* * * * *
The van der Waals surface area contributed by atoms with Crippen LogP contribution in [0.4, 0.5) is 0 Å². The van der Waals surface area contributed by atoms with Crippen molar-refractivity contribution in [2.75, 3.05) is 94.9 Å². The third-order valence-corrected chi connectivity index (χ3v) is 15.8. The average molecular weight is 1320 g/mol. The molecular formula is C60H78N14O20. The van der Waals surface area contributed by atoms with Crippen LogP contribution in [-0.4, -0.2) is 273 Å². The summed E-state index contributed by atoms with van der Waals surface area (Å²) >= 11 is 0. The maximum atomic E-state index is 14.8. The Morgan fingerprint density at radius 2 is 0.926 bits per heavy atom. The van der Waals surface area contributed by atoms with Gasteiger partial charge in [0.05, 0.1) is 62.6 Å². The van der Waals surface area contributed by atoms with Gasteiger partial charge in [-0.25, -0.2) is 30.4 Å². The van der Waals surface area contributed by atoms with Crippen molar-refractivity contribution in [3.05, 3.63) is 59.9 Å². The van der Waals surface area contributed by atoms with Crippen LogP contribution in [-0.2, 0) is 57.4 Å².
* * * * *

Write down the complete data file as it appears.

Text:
The van der Waals surface area contributed by atoms with Crippen LogP contribution in [0.4, 0.5) is 0 Å². The van der Waals surface area contributed by atoms with Crippen molar-refractivity contribution in [2.75, 3.05) is 94.9 Å². The third-order valence-corrected chi connectivity index (χ3v) is 15.8. The average molecular weight is 1320 g/mol. The molecular formula is C60H78N14O20. The van der Waals surface area contributed by atoms with Crippen LogP contribution in [-0.4, -0.2) is 273 Å². The summed E-state index contributed by atoms with van der Waals surface area (Å²) >= 11 is 0. The maximum atomic E-state index is 14.8. The Morgan fingerprint density at radius 2 is 0.926 bits per heavy atom. The van der Waals surface area contributed by atoms with Gasteiger partial charge in [0.05, 0.1) is 62.6 Å². The van der Waals surface area contributed by atoms with Gasteiger partial charge in [-0.25, -0.2) is 30.4 Å². The van der Waals surface area contributed by atoms with Crippen molar-refractivity contribution in [3.05, 3.63) is 59.9 Å². The van der Waals surface area contributed by atoms with Crippen LogP contribution in [-0.2, 0) is 57.4 Å².